Brett Kavanaugh protege urged SCOTUS to target agency powers

By Niina H. Farah | 05/15/2023 07:18 AM EDT

D.C. Circuit Judge Justin Walker has played a key role in cases where the Supreme Court has — or could soon — limit the federal government’s ability to craft robust climate rules.

WASHINGTON, DC - MAY 06: Judge Justin Walker testifies before his U.S. Senate Judiciary Committee confirmation hearing on his nomination to be a U.S. Circuit Court judge for the District of Columbia Circuit on Capitol Hill on May 6, 2020 in Washington, DC.

Judge Justin Walker testifies before his Senate confirmation hearing on his nomination to be a U.S. Circuit Court judge for the District of Columbia Circuit in May 2020 in Washington. Jonathan Ernst - Pool/Getty Images

A Trump-appointed judge on the nation’s second-most-powerful bench is making the case for curbing federal agencies’ regulatory authority — and his views may be finding sympathetic ears on the conservative-dominated Supreme Court.

Judge Justin Walker, a former clerk for Supreme Court Justice Brett Kavanaugh who now serves on the U.S. Court of Appeals for the District of Columbia Circuit, has made clear in a trio of recent dissents that he would like to see new guardrails placed on Chevron deference, which says courts should lean toward favoring agencies’ reading of their power to regulate when a law is ambiguous.

The Supreme Court — which rejects most cases that come its way — agreed in a May 1 order to review one of those cases, indicating that it may be prepared to heed Walker’s calls on Chevron. The court’s move comes on the heels of its decision last year in West Virginia v. EPA to breathe life into the “major questions” doctrine, which says Congress must clearly authorize agencies to regulate important matters — a ruling that echoed a dissent from Walker in an earlier iteration of the case.


Walker’s Chevron dissent could be influencing members of the high court who share his views on reducing the power of administrative agencies, said Aaron-Andrew Bruhl, a law professor at William & Mary Law School.

“The substance of his opinion can be a test run or a preview of the way that those justices might want to decide the case,” said Bruhl.

Once favored by Republican-appointed jurists like the late Justice Antonin Scalia, Chevron deference, established in the case Chevron USA Inc. v. Natural Resources Defense Council, has recently fallen out of favor with certain conservatives who see it as an avenue for government overreach. But instead of overturning the doctrine, the Supreme Court has for years stopped using it to uphold federal rules.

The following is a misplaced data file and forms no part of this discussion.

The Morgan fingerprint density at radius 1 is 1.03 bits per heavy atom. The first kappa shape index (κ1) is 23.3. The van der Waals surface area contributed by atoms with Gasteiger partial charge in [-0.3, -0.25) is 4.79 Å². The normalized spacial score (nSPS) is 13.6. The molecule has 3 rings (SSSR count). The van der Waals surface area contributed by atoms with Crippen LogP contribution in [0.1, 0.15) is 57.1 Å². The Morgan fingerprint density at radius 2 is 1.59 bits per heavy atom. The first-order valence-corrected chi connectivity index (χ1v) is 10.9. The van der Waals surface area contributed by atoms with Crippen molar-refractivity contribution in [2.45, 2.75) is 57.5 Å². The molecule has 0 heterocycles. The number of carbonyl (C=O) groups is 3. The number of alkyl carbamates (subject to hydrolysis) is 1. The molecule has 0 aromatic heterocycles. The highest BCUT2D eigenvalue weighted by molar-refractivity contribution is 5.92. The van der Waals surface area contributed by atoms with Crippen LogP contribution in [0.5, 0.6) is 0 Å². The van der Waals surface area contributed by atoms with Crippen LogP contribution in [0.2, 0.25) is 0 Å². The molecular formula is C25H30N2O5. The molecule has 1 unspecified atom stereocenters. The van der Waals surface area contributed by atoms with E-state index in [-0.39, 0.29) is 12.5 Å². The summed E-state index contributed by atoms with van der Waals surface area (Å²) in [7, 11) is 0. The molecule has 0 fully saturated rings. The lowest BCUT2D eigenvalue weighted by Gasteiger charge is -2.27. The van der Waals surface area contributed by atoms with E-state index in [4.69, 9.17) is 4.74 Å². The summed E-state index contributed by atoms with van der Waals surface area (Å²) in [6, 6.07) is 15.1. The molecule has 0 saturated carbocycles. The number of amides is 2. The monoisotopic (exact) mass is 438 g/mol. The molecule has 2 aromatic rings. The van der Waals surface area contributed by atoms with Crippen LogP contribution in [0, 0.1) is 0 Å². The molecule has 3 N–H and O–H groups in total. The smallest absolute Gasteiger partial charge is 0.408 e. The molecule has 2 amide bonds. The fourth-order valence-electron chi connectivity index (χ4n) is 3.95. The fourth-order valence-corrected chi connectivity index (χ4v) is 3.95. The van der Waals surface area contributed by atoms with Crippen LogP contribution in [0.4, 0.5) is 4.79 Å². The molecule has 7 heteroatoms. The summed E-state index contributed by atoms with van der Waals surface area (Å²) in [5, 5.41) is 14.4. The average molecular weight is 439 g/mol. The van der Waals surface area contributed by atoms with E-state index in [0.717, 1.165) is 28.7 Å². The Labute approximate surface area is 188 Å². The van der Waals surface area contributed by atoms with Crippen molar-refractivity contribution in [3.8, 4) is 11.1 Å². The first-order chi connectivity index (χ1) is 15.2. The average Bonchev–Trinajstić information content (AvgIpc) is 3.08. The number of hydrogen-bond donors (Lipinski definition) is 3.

This month, however, the Supreme Court agreed to revisit Chevron in a case called Loper Bright Enterprises Inc. v. Raimondo, in which the D.C. Circuit used the doctrine to uphold a fishery management rule over Walker’s objections. The court’s ruling — expected by next summer — could potentially set new limits on agencies’ discretion to craft environmental rules on issues ranging from protecting endangered species to curbing power plant emissions.

In his dissents on Chevron, Walker asks for the D.C. Circuit — and other courts — to take more time to consider whether a statute is ambiguous, said Cary Coglianese, director of the Penn Program on Regulation at the University of Pennsylvania.

The ambiguity test is known as the first step of Chevron deference. If a court finds the statute is unclear, then it will move to step two: did the agency properly interpret the law?

“It may well turn out that the approach that he’s taken in these cases is similar to what the court will do in the case before it now,” said Coglianese of Loper Bright. “And that is to linger a long time at step one and decide [the case] at that level.”

He noted that Walker’s view of the doctrine lines up with statements from Kavanaugh, who has a close relationship with the D.C. Circuit judge. Walker’s approach wouldn’t mark a change for the Supreme Court, which has decided many cases based on whether or not a statute is ambiguous, Coglianese said.

Walker’s dissents could be influential in that they are directing the justices’ attention to how the D.C. Circuit is applying Chevron deference — which is still alive and well in the lower benches — compared to the Supreme Court, said Bruhl.

“He will even cite previous opinions or articles by [Justice Neil] Gorsuch or Kavanaugh,” said Bruhl. “He has the ability to signal to them, ‘Hey, this is a case that you might want to look at.'”

The justices in turn may find it useful to have Walker’s dissent as a future citation, said Louis Virelli, a law professor at Stetson University.

Calling back to other judges’ writings helps justices “tee up issues they can then adopt in opinions of the court,” he said.

‘They pay particular attention to his dissents’

Administrative law experts say it is difficult for any single lower court judge to hold special sway over the Supreme Court.

Writing a dissent to persuade justices is “a little bit like swinging for the fences,” said Coglianese.

But Walker’s Chevron views may find a receptive audience at the high court because they reflect how certain conservative justices already view the judiciary’s proper approach to statutory interpretation.

“The court could say, ‘We never intended step one [of Chevron] to override the judges’ responsibility to make a serious effort to find the right interpretation,” said Coglianese.

E. Donald Elliott, a professor at Yale Law School, said Walker may in fact hold particular influence over the high court.